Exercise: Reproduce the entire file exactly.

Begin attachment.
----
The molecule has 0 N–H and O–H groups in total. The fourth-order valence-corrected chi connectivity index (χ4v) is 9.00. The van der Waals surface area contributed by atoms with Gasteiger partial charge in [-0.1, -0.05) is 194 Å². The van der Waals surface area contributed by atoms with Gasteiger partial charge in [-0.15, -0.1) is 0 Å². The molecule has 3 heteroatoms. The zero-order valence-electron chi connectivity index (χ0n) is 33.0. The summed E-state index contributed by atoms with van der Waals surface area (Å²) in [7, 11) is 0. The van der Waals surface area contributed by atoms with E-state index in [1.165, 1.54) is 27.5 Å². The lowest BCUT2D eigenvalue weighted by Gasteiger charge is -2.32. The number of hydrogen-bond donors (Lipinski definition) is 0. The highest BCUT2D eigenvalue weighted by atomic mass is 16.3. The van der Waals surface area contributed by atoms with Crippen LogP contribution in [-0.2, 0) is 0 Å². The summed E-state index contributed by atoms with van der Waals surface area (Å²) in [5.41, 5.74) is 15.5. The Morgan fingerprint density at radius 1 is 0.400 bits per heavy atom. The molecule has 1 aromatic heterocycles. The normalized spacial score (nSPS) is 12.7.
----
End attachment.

The molecule has 0 N–H and O–H groups in total. The fourth-order valence-corrected chi connectivity index (χ4v) is 9.00. The van der Waals surface area contributed by atoms with Gasteiger partial charge in [-0.1, -0.05) is 194 Å². The van der Waals surface area contributed by atoms with Gasteiger partial charge in [-0.15, -0.1) is 0 Å². The molecule has 3 heteroatoms. The zero-order valence-electron chi connectivity index (χ0n) is 33.0. The summed E-state index contributed by atoms with van der Waals surface area (Å²) in [7, 11) is 0. The van der Waals surface area contributed by atoms with E-state index in [1.165, 1.54) is 27.5 Å². The lowest BCUT2D eigenvalue weighted by Gasteiger charge is -2.32. The number of hydrogen-bond donors (Lipinski definition) is 0. The highest BCUT2D eigenvalue weighted by atomic mass is 16.3. The van der Waals surface area contributed by atoms with Crippen LogP contribution in [-0.2, 0) is 0 Å². The summed E-state index contributed by atoms with van der Waals surface area (Å²) in [5.41, 5.74) is 15.5. The Morgan fingerprint density at radius 1 is 0.400 bits per heavy atom. The molecule has 1 aromatic heterocycles. The normalized spacial score (nSPS) is 12.7.